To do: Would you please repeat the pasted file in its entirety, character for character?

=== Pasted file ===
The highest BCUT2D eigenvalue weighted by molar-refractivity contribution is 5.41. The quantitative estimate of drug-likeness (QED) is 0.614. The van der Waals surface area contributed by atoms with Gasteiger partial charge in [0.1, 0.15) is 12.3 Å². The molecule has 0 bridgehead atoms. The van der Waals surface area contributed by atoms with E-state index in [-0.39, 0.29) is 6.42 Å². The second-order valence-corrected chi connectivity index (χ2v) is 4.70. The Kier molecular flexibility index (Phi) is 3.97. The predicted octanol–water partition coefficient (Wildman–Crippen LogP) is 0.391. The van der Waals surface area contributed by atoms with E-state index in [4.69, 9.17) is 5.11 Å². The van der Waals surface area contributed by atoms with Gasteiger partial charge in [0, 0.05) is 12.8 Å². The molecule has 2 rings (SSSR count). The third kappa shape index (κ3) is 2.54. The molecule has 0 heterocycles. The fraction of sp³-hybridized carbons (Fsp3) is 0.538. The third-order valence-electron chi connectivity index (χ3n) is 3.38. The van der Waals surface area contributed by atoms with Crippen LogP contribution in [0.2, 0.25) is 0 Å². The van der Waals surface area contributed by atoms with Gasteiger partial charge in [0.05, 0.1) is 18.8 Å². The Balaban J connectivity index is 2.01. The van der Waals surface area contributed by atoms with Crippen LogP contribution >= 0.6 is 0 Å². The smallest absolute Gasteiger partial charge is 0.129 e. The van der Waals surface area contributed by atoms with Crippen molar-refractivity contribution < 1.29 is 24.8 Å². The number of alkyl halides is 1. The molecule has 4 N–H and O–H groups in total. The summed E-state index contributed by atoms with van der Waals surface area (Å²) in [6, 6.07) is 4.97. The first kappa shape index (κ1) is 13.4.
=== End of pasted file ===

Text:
The highest BCUT2D eigenvalue weighted by molar-refractivity contribution is 5.41. The quantitative estimate of drug-likeness (QED) is 0.614. The van der Waals surface area contributed by atoms with Gasteiger partial charge in [0.1, 0.15) is 12.3 Å². The molecule has 0 bridgehead atoms. The van der Waals surface area contributed by atoms with E-state index in [-0.39, 0.29) is 6.42 Å². The second-order valence-corrected chi connectivity index (χ2v) is 4.70. The Kier molecular flexibility index (Phi) is 3.97. The predicted octanol–water partition coefficient (Wildman–Crippen LogP) is 0.391. The van der Waals surface area contributed by atoms with E-state index in [4.69, 9.17) is 5.11 Å². The van der Waals surface area contributed by atoms with Gasteiger partial charge in [0, 0.05) is 12.8 Å². The molecule has 2 rings (SSSR count). The third kappa shape index (κ3) is 2.54. The molecule has 0 heterocycles. The fraction of sp³-hybridized carbons (Fsp3) is 0.538. The third-order valence-electron chi connectivity index (χ3n) is 3.38. The van der Waals surface area contributed by atoms with Crippen LogP contribution in [0.2, 0.25) is 0 Å². The van der Waals surface area contributed by atoms with Gasteiger partial charge in [0.05, 0.1) is 18.8 Å². The Balaban J connectivity index is 2.01. The van der Waals surface area contributed by atoms with Crippen LogP contribution >= 0.6 is 0 Å². The smallest absolute Gasteiger partial charge is 0.129 e. The van der Waals surface area contributed by atoms with Crippen molar-refractivity contribution < 1.29 is 24.8 Å². The number of alkyl halides is 1. The molecule has 4 N–H and O–H groups in total. The summed E-state index contributed by atoms with van der Waals surface area (Å²) in [6, 6.07) is 4.97. The first kappa shape index (κ1) is 13.4.